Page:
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Exposure To Antiretrovirals During Pregnancy Does Not Alter Bone Development Of Infants

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Published: Nov 18, 2011 11:26 am
Exposure To Antiretrovirals During Pregnancy Does Not Alter Bone Development Of Infants

Results from a recent small Italian study indicate that exposure to antiretroviral drugs, including Viread, during pregnancy does not affect fetal bone metabolism and bone development.

“Antiretroviral therapy taken during pregnancy is not detrimental to bone development and bone health of the fetus/infant. Due to the awareness about the numerous side effects of antiretrovirals, we wanted to verify the safety for the fetus of the therapy,” said Dr. Stefano Mora from the Laboratory of Pediatric Endocrinology at the San Raffaele Scientific Institute of Milan, Italy, and lead author of the study.

“In simple words, HIV-infected mothers should take their therapy and do not have to worry about the bone health of their children,” he added.

Antiretroviral therapy during pregnancy is important for preventing mother-to-child transmission of HIV. However, according to the study authors, antiretrovirals have been linked to decreased bone mass and altered bone metabolism in HIV-positive children and adolescents.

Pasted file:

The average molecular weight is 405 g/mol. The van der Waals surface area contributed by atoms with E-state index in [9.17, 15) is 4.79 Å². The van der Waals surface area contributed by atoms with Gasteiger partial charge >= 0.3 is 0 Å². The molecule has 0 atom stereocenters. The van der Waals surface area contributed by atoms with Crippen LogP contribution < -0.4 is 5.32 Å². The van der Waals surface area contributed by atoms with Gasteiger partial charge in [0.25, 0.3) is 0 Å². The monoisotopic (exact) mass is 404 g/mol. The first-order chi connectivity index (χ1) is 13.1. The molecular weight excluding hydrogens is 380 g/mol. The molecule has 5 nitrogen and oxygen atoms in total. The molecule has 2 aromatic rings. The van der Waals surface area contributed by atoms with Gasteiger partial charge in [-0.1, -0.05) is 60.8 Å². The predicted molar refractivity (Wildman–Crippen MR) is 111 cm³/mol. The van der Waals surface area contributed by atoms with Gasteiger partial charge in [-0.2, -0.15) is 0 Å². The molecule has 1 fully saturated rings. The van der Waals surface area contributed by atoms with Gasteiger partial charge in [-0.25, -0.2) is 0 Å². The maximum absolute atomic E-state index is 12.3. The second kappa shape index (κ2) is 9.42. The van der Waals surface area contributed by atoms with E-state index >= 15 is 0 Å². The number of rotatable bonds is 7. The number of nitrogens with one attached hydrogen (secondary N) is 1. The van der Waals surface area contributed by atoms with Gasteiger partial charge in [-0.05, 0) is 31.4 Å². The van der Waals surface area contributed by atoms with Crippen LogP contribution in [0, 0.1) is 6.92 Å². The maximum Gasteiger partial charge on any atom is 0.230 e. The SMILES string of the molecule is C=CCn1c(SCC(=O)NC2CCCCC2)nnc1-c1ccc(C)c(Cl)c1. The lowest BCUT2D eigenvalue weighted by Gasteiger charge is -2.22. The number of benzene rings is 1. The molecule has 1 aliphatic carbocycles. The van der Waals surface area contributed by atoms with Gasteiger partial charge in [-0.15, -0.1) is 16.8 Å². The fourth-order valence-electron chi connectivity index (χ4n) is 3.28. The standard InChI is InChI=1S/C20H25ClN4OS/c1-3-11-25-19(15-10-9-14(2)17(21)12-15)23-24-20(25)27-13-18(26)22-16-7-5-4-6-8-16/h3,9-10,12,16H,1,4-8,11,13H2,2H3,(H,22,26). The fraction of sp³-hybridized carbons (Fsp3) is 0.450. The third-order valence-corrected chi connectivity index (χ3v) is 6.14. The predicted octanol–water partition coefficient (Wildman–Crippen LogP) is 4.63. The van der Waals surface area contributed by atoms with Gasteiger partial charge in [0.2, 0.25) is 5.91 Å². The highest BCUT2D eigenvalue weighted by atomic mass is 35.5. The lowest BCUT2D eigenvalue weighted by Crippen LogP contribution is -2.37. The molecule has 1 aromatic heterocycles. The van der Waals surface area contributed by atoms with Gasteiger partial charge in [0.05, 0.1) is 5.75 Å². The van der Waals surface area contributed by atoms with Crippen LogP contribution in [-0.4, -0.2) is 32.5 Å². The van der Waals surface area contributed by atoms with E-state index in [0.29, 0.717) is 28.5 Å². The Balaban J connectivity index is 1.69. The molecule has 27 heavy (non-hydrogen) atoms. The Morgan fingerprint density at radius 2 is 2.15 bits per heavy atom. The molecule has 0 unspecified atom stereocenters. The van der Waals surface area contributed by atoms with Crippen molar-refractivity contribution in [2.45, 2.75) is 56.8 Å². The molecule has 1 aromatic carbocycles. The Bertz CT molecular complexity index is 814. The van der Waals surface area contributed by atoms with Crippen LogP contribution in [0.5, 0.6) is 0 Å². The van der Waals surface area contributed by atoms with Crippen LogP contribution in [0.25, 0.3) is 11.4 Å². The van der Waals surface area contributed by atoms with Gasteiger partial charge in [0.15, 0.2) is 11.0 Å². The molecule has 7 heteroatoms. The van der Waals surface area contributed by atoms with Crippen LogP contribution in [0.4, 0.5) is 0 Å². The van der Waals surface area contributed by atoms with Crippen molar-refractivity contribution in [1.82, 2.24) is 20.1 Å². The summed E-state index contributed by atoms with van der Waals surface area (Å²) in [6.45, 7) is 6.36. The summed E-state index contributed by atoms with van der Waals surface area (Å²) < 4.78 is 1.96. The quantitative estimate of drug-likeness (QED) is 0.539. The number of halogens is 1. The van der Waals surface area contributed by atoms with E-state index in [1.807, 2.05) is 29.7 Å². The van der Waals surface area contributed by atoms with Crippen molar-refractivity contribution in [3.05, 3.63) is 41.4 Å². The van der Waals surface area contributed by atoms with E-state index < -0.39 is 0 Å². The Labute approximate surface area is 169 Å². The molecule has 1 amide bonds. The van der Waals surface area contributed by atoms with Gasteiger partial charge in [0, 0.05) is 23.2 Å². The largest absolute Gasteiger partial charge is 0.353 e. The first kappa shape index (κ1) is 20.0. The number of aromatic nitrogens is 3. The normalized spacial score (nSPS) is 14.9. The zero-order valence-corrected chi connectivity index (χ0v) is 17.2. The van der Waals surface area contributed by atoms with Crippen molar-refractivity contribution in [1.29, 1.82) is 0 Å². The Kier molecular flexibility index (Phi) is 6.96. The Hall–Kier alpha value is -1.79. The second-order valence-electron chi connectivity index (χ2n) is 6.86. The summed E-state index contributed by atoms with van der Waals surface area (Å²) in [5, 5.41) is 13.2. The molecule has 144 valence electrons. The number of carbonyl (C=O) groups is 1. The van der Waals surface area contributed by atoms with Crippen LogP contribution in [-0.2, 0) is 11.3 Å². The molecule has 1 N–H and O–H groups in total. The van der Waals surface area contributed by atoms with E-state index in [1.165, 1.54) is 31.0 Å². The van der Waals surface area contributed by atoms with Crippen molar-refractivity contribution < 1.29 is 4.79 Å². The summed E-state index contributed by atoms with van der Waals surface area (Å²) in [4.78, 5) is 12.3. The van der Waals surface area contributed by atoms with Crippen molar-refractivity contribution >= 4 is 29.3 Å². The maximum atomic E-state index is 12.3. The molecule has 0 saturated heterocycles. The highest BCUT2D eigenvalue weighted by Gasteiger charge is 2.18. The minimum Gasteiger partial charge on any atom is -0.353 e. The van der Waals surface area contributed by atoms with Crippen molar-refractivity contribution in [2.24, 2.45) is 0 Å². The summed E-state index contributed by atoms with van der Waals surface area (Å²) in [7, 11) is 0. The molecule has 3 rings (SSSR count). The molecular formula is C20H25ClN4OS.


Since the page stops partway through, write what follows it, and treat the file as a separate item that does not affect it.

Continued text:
Viread (tenofovir), which is also a component of Truvada (emtricitabine/tenofovir), has been particularly linked to bone loss in HIV-positive children and adults (see related AIDS Beacon news).

In this study, the researchers investigated the effect of antiretroviral drug exposure during pregnancy on newborns and infants.

The study included 38 infants who were exposed to antiretrovirals during pregnancy. The infants were born between 35 and 39 weeks of gestation. For comparison, the study also included 94 newborns with HIV-negative mothers, born between 37 and 40 weeks of gestation.

More than half (58 percent) of the HIV-positive mothers were taking two nucleoside reverse transcriptase inhibitors (NRTIs) and a protease inhibitor, and a quarter (24 percent) were taking two NRTIs and one non-nucleoside reverse transcriptase inhibitor.

The mothers received one of the following NRTI backbones: Epivir (lamivudine) plus zidovudine (Retrovir), Epzicom (abacavir/lamivudine), Epivir plus didanosine (Videx), or Truvada.

The median length of infant exposure to antiretrovirals during pregnancy was 14 weeks. All mothers had cesarean sections, and all newborns received antiretroviral therapy and were formula fed to avoid mother-to-child HIV transmission.

Measurements of bone development were obtained as soon as possible after birth and prior to hospital discharge. Further measurements were taken at follow-up visits four and 12 months after birth.

Results showed that antiretroviral-exposed infants had lower weight and length measurements at the beginning of the study and at their four-months follow-up visit, due to shorter gestation times compared to unexposed infants. However, these differences were no longer significant at age 12 months.

Ultrasound measurements of the shinbones of exposed and unexposed infants showed that there was no difference in bone quality or maturation between the two groups. Results also showed that bone formation and bone break down or loss (bone resorption) rates did not differ between the two groups.

A separate analysis showed that there were no significant differences in bone development in infants exposed to Viread or Truvada; however, the researchers noted that further studies are needed to confirm this observation.

For more information, please see the study in the journal Bone (abstract).

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